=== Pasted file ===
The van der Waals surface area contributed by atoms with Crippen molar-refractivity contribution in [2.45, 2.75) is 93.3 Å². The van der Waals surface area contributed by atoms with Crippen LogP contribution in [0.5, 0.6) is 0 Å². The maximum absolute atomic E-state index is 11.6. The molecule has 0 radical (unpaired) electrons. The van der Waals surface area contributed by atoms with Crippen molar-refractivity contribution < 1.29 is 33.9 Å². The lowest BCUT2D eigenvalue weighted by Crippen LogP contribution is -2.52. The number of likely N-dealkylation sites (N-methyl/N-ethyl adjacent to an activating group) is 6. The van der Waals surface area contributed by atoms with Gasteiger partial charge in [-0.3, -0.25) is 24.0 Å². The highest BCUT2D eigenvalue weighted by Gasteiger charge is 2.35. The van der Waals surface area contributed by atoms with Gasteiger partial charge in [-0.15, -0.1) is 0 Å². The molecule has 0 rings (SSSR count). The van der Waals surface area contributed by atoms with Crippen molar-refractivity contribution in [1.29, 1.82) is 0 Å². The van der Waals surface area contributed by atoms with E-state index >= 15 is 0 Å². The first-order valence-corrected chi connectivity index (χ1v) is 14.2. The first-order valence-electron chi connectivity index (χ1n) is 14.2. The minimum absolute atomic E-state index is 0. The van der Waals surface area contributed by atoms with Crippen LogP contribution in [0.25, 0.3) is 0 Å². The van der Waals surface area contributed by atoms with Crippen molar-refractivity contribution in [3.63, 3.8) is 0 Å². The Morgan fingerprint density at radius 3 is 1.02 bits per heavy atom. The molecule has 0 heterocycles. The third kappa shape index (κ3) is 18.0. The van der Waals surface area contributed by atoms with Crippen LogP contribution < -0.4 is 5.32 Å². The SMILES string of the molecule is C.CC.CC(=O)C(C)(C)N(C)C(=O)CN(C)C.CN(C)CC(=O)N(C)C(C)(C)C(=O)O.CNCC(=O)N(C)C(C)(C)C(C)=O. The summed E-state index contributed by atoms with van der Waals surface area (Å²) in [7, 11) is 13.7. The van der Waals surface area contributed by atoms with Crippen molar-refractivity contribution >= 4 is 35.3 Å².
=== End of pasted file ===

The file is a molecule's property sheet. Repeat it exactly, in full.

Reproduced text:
The van der Waals surface area contributed by atoms with Crippen molar-refractivity contribution in [2.45, 2.75) is 93.3 Å². The van der Waals surface area contributed by atoms with Crippen LogP contribution in [0.5, 0.6) is 0 Å². The maximum absolute atomic E-state index is 11.6. The molecule has 0 radical (unpaired) electrons. The van der Waals surface area contributed by atoms with Crippen molar-refractivity contribution < 1.29 is 33.9 Å². The lowest BCUT2D eigenvalue weighted by Crippen LogP contribution is -2.52. The number of likely N-dealkylation sites (N-methyl/N-ethyl adjacent to an activating group) is 6. The van der Waals surface area contributed by atoms with Gasteiger partial charge in [-0.3, -0.25) is 24.0 Å². The highest BCUT2D eigenvalue weighted by Gasteiger charge is 2.35. The van der Waals surface area contributed by atoms with Gasteiger partial charge in [-0.15, -0.1) is 0 Å². The molecule has 0 rings (SSSR count). The van der Waals surface area contributed by atoms with Crippen molar-refractivity contribution in [1.29, 1.82) is 0 Å². The van der Waals surface area contributed by atoms with E-state index >= 15 is 0 Å². The first-order valence-corrected chi connectivity index (χ1v) is 14.2. The first-order valence-electron chi connectivity index (χ1n) is 14.2. The minimum absolute atomic E-state index is 0. The van der Waals surface area contributed by atoms with Crippen LogP contribution in [0.25, 0.3) is 0 Å². The van der Waals surface area contributed by atoms with Crippen molar-refractivity contribution in [3.63, 3.8) is 0 Å². The Morgan fingerprint density at radius 3 is 1.02 bits per heavy atom. The molecule has 0 heterocycles. The third kappa shape index (κ3) is 18.0. The van der Waals surface area contributed by atoms with Crippen LogP contribution < -0.4 is 5.32 Å². The SMILES string of the molecule is C.CC.CC(=O)C(C)(C)N(C)C(=O)CN(C)C.CN(C)CC(=O)N(C)C(C)(C)C(=O)O.CNCC(=O)N(C)C(C)(C)C(C)=O. The summed E-state index contributed by atoms with van der Waals surface area (Å²) in [7, 11) is 13.7. The van der Waals surface area contributed by atoms with Crippen molar-refractivity contribution >= 4 is 35.3 Å².